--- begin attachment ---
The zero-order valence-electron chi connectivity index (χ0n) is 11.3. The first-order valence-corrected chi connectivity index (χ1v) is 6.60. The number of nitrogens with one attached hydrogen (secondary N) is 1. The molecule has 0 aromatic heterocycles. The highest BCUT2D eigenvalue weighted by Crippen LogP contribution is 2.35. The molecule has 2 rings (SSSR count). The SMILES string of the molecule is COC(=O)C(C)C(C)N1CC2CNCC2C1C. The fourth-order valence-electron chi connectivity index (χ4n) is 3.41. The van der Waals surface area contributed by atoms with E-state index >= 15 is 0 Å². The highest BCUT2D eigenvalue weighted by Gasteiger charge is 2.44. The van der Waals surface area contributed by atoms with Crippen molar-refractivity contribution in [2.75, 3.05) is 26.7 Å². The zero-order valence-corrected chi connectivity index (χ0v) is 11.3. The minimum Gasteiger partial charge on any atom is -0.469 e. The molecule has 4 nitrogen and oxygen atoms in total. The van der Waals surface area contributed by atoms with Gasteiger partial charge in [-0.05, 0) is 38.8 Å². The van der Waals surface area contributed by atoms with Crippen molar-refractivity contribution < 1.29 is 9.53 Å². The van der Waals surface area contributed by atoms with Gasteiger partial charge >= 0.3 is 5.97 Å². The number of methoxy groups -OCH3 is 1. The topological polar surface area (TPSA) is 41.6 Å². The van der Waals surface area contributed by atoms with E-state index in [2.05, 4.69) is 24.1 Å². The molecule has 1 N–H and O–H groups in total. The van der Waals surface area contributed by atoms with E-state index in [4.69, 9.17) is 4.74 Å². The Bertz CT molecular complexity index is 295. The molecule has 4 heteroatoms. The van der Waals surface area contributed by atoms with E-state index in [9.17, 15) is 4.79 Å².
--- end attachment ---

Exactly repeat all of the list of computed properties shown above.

The zero-order valence-electron chi connectivity index (χ0n) is 11.3. The first-order valence-corrected chi connectivity index (χ1v) is 6.60. The number of nitrogens with one attached hydrogen (secondary N) is 1. The molecule has 0 aromatic heterocycles. The highest BCUT2D eigenvalue weighted by Crippen LogP contribution is 2.35. The molecule has 2 rings (SSSR count). The SMILES string of the molecule is COC(=O)C(C)C(C)N1CC2CNCC2C1C. The fourth-order valence-electron chi connectivity index (χ4n) is 3.41. The van der Waals surface area contributed by atoms with E-state index >= 15 is 0 Å². The highest BCUT2D eigenvalue weighted by Gasteiger charge is 2.44. The van der Waals surface area contributed by atoms with Crippen molar-refractivity contribution in [2.75, 3.05) is 26.7 Å². The zero-order valence-corrected chi connectivity index (χ0v) is 11.3. The minimum Gasteiger partial charge on any atom is -0.469 e. The molecule has 4 nitrogen and oxygen atoms in total. The van der Waals surface area contributed by atoms with Gasteiger partial charge in [-0.05, 0) is 38.8 Å². The van der Waals surface area contributed by atoms with Crippen molar-refractivity contribution < 1.29 is 9.53 Å². The van der Waals surface area contributed by atoms with Gasteiger partial charge >= 0.3 is 5.97 Å². The number of methoxy groups -OCH3 is 1. The topological polar surface area (TPSA) is 41.6 Å². The van der Waals surface area contributed by atoms with E-state index in [2.05, 4.69) is 24.1 Å². The molecule has 1 N–H and O–H groups in total. The van der Waals surface area contributed by atoms with E-state index in [4.69, 9.17) is 4.74 Å². The Bertz CT molecular complexity index is 295. The molecule has 4 heteroatoms. The van der Waals surface area contributed by atoms with E-state index in [9.17, 15) is 4.79 Å².